My September column at Physician’s Money Digest was all about finding a good financial advisor.
I am often accused of being “anti-financial advisors.” That’s not true in the least. I recognize that the vast majority of high-income professionals, including physicians, would benefit from using the services of a financial planner and investment manager who offers good advice at a fair price.
Unfortunately, most self-styled “advisors” do not meet those 2 criteria. When searching for an advisor, there are several things you can do to maximize the chances of getting lined up with a competent, fairly-priced advisor right from the beginning.
Most physicians looking for an advisor just want a “money guy” who will take care of everything for them (and hopefully earn them returns high enough that they can retire in their 30s while saving only a tiny percentage of their income!). If they really wanted to learn about finance and investing, and had time to take care of all this “financial stuff” they wouldn’t need an advisor at all. However, even if you choose to use a good advisor, you’re still going to need to learn enough to recognize what a good advisor looks like. I suggest you follow these steps when searching for a competent advisor.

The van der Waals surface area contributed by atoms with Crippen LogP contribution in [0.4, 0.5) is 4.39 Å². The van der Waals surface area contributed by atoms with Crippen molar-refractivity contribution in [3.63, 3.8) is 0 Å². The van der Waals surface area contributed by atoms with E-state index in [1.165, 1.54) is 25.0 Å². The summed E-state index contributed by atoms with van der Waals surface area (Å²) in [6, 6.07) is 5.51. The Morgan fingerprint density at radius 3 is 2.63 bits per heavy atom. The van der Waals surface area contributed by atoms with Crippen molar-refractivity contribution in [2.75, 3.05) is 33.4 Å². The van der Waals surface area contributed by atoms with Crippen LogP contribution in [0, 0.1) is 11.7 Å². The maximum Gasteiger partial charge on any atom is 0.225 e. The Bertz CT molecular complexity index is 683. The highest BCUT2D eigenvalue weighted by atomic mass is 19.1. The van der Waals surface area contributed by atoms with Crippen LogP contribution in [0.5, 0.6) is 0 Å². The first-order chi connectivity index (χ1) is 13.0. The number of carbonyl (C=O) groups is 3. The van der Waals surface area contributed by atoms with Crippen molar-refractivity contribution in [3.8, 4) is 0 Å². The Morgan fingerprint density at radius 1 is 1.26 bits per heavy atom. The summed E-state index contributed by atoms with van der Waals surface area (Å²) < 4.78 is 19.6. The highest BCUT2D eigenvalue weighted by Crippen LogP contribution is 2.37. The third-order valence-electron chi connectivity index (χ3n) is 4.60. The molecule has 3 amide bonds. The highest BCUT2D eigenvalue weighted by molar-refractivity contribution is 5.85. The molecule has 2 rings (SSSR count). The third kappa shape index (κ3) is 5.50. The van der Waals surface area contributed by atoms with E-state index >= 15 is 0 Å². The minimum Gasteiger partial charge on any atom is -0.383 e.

Decide if Local is Important
There are thousands of advisors in this country. Unfortunately, the odds that the best ones live in your city are not very high. There is a very good chance that if you are willing to work with someone living in another part of the country that you will get better advice at a better price. However, this relationship is important, and if you are the type that needs to sit down across the table from someone, rather than interacting via email, phone, or videoconference, then you will have fewer options.
The Big Cuts
You can eliminate most self-styled advisors right off the bat if you throw out all those who are commissioned salesmen with little training. That means choosing a fee-only advisor (not one paid a commission when he sells an insurance-based investing product or a “load” when he sells you a mutual fund) who has at least one of the following designations: CFP, CFA, ChFC, or CPA/PFS.